One day, I happened to be visiting Jonathan’s group. They were drawing pictures. I thought I heard Jonathan say he was drawing a cougar. I knelt beside him and watched. His lips were pressed tight. His eyes glared at the paper. He was mashing down hard with his crayon, drawing big, dark circles, around and around and around.
I said, “Jonathan, I like the colors you’re using to make your cougar.”
“It’s not a cougar,” said Jonathan. He kept making circles, gazing at his paper. “It’s a big, fat female.”
I was so surprised, I wanted to laugh. But I didn’t. (One rule of communication: Don’t laugh at what kids say unless they are trying to tell a joke. Usually when a preschooler says something funny, it’s serious. Their “jokes” are usually not funny.)
Anyway, I didn’t say anything, not because I thought this was an important listening moment, but because I couldn’t think of anything to say. I just kept watching and listening. Then Jonathan said something that opened a big door of understanding.
Drawing circles furiously, and without looking up at me, he said, “My mommy and my daddy is makin’ problems, and my daddy is gonna’ move out.”
All of a sudden, I knew why Jonathan behaved the way he did in class. He was angry and confused and lost. He didn’t know how to handle his feelings.
Jonathan taught me that listening is extremely important. It helps us know where kids are mentally, morally, spiritually and emotionally. Robert Coles, author of The Spiritual Life of Children, was asked in an interview, “Do you think we miss out on opportunities to know children by failing to listen to them?”
He answered, “Yes, I do. Remember, Jesus said that the children in some way will be a clue to eternity. Children were not meant to be put in the straitjackets that some of us want them to be in, to hold their breath until they grow up. They offer us a chance to see a good part of what we are: human beings struggling to figure out what this world means. They ask all sorts of wonderful questions in that regard.”2
How can we learn to communicate better? We can stop, look and listen.
Dr. Robert Hemfelt, a psychologist, and Dr. Paul Warren, a behavioral pediatrician, have co-authored several books about parent-child relationships. They say that “play is the single most effective way to communicate with children less than nine years old.”3 Why? Play provides a comfortable format for communication.
I once heard a radio interview with a woman named Kelly Bates who worked at Vanderbilt Hospital in Nashville, Tennessee. Her job was to help children who came to the hospital to undergo a traumatic type of treatment or who had already been through a trauma. She was once asked, “How do you get children to trust you? They don’t know you, and you are only with them for a short time.” She answered simply, “I play with them.”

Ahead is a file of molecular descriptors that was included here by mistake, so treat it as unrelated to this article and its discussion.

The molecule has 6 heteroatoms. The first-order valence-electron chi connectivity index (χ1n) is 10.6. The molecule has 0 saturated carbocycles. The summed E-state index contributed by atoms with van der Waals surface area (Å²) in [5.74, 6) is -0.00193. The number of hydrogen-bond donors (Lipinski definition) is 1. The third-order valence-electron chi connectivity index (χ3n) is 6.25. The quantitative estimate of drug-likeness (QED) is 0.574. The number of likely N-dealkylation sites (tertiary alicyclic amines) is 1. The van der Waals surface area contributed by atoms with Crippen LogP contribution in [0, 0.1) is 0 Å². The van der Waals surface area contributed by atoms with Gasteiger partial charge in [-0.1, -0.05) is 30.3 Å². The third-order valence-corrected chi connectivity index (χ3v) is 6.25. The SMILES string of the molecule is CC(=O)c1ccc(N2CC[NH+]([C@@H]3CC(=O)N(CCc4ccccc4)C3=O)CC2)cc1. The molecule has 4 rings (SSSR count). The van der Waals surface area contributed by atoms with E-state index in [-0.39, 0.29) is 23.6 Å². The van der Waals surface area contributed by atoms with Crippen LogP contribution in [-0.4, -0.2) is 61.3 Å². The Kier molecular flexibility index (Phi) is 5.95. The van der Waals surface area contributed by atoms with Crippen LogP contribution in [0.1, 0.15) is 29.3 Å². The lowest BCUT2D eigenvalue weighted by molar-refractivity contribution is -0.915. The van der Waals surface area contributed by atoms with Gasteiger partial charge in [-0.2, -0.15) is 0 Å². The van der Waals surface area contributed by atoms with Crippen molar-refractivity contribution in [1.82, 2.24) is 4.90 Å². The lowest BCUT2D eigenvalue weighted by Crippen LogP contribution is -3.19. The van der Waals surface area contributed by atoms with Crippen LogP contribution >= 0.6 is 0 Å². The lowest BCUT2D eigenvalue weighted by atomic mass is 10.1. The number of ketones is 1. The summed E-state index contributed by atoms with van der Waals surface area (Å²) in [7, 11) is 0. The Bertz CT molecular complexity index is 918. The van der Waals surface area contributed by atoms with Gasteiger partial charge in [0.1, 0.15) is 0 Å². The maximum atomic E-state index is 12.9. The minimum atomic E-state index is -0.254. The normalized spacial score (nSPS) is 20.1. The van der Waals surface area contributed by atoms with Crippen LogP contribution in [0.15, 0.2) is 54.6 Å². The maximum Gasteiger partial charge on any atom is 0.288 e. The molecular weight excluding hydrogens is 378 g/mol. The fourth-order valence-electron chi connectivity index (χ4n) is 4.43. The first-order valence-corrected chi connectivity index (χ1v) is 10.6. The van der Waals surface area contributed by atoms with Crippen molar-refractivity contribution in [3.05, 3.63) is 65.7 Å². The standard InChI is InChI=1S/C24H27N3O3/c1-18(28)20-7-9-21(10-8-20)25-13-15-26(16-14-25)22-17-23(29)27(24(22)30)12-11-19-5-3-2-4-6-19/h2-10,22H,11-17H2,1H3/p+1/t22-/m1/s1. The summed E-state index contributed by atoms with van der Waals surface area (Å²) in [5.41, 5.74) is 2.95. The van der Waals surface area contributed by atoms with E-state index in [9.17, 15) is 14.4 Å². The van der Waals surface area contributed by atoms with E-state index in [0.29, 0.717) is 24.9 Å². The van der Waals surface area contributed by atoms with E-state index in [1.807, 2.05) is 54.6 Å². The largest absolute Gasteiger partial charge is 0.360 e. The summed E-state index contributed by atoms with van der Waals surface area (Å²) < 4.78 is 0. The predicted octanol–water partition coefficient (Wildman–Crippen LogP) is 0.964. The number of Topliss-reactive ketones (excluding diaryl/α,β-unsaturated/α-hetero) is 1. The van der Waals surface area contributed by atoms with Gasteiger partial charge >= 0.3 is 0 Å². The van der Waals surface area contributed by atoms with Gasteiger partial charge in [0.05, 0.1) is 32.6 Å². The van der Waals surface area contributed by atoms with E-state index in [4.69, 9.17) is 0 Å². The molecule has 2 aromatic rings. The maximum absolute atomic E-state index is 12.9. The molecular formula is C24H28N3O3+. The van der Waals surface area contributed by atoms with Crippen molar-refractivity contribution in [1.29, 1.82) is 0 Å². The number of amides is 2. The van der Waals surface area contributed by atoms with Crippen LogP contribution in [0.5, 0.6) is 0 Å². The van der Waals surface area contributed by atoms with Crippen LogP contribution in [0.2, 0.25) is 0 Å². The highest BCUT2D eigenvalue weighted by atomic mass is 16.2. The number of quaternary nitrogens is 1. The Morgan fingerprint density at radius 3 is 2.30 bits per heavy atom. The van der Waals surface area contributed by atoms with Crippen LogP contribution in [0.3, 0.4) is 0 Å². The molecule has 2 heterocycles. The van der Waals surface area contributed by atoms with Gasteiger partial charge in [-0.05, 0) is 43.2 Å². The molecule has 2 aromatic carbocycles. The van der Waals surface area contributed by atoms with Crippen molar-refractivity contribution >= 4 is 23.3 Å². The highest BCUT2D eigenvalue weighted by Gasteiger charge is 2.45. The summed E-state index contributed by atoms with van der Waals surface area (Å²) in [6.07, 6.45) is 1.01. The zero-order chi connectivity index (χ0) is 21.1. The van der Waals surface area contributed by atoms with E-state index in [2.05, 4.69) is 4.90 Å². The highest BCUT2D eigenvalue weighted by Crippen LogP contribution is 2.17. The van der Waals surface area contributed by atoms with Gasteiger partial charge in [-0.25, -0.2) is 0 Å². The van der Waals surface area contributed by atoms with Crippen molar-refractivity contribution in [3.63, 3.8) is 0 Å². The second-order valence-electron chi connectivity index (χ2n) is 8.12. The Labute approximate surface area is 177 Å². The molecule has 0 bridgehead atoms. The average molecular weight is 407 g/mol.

When you play with children, you get to know each other. You build relationship. Children grow to trust you, because you are showing you value them. You are communicating that they are important enough for you to give them one of your most precious possessions: time.
This is true not only for young children, but also for ‘tweens and teens. My husband and I experienced this in our own family. When our sons were teenagers, some of our best conversations occurred as we played together. Sometimes we played cards. Sometimes we played badminton. Sometimes we played catch or shot baskets. Working together can serve the same function. When you are focused on something other than the child, barriers come down and conversation is freer.
One mother told me she had experienced this with one of her three sons. They were teenagers, and their grandmother had died. One son in particular had not been able to mourn, and he seemed closed for discussion about the death. Their family had the habit of playing cards together. During one of their card games, this son paused and said, “I miss grandmother.” Play relaxed the barriers and opened the door for communication.
How does this translate to the classroom? We teachers should not only direct activities, but also join and enjoy them. We should not be afraid to play and work with children, because it provides a great format for communication.
Give Positive Instructions
Children often hear, “Don’t do this. Don’t do that.” Life is full of “don’ts.” But telling children what to do is often more effective than telling them what not to do. It may take some practice, but we can learn to express most of our instructions in a positive way.
I was once demonstrating teaching techniques to a group of parents. As I handed paper cups to the children, I said, “Keep the cups in a cup shape.” The parents laughed at me, and I admit, my instructions did sound funny. I could have said, “Don’t crush the cups.” Instead, I deliberately tried to be positive. Sometimes this results in creative sentences!